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PSC News
and Updates

GO TO:   | Bargaining Agenda | Agreement on PSC-CUNY Awards | Early Retirement Incentive | Contract Education Training | Budget News | Key Federal Legislation Passes in AugustCUNY Execs Get RaisesUnemployed Legislation for Adjuncts | HEO Comp Time | Support Labor Rights Campaign | Development Grants | DA Resolutions & Minutes | Agency Fee | Court Ruling on Agency Fee | New Community College | Regents' "Reforms' Rejected | Race & Employment at CUNY | UFS Faculty Satisfaction Survey | Pension Equity | Sick Leave | RF Rallies | Substitute AgreementAgreement on Adjunct Winter Session Teaching Load | One Nation March | Bernard Sohmer (1929-2010) | Clarion Wins More Awards | Dream Act | PSC Theater Evening | Elections | Adjunct Pay Dates | 2011 Chapter Elections |


weekly calendar.  

Elections Committee, Thursday, January 27, 5 pm, PSC Union Hall, 61 Broadway, 16th floor.  Cancelled due to snow.

Community College Chapter Chairs, Thursday, January 27, 5 pm, PSC Office, 61 Broadway, 15th floor.  Cancelled due to snow.

Delegate Assembly, Thursday, January 27, 6:30 pm, PSC Union Hall, 61 Broadway, 16th floor.  Cancelled due to snow.

Chapter Meetings:  None scheduled

Go to calendar for details and more information on upcoming events.


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PSC Delegates Adopt Bargaining Agenda

[1/19/11 UPDATE;The PSC and CUNY will hold their first bargaining session to discuss the new contract on Wednesday, January 26. The old contract expired on October 20, 2010 but under State law all its protections remain in place.]

In a packed meeting attended by more than 200 people, the PSC Delegate Assembly voted on Nov. 4 to adopt a bargaining agenda for negotiations on a new contract. Delegates approved the proposal from the union’s Executive Council by a wide margin. Its main themes, which follow the union’s strategic priorities, include:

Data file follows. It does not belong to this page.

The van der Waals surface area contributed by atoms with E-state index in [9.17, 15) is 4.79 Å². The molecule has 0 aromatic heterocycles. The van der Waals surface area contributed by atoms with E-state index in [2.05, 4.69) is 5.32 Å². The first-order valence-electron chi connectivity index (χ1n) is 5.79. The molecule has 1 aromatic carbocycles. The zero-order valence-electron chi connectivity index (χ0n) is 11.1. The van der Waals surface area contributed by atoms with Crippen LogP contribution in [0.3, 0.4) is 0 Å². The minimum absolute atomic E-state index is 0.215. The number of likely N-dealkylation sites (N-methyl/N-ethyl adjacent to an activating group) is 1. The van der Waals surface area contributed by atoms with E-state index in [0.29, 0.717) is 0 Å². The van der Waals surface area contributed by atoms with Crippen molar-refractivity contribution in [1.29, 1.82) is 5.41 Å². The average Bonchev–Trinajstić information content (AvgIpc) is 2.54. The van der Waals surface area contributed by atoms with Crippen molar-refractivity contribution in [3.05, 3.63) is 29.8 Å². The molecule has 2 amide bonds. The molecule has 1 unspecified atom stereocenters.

• maintaining progress on salaries;
  • creating a process for advancement for employees in Higher Education Officer-series titles;
  • achieving substantial movement toward parity and job stability for adjuncts;
  • restructuring full-time faculty workload to allow more time for students and research.

The demands approved by the DA include other initiatives such as tuition waivers at CUNY for members’ children and additional support for department chairs. In addition to the 115 delegates and alternates, more than 100 other PSC members attended, most of whom came to voice their support for the urgency of winning gains on adjunct parity. The main focus of the evening’s energetic discussion was on the best strategy to reach that goal.

Click here for the full text of the demands in a special supplement of the December 2010 Clarion.


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Elections: Union Action Makes Difference in Key Races

Grassroots action by the PSC and other unions helped elect a number of pro-union, pro-CUNY candidates in a year when Republicans racked up electoral gains with calls for cuts in public spending.

“I believe in movement politics,” said Attorney General-elect Eric Schneiderman. “This was a campaign of activists – and boy, did we show what activists can do.” Schneiderman’s 55%-44% victory came with strong backing from the PSC and other unions, tenant organizations and groups dedicated to equal rights for all. Comptroller Tom DiNapoli won by 50%-47% with a campaign that hit hard at his main opponent’s cozy relationship with Wall Street. Get-out-the-vote organizing by unions was a big reason that candidates hostile to public workers lost both races.

Efforts by the PSC and other unions also made the difference in a State Senate upset in Queens, where Tony Avella, a strong advocate for public education, defeated anti-immigrant State Sen. Frank Padavan.

Avella was one of several elected officials who attended a reception that the PSC held on Thursday, December 16th to honor union volunteers in these key campaigns.


Joined by a green, furry friend, RF workers and supporters picket 12/22/11 RF Board meeting. Details and photos.


Click image to play video











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RF Workers on Three Campuses continue to rally

◄RF BOARD SAYS "BAH, HUMBUG! "  RF WORKERS SAY "FIGHT BACK!"  December 22.  The Grinch tried to share his inspiring story of redemption today with the the CUNY Research Foundation at its biannual meeting.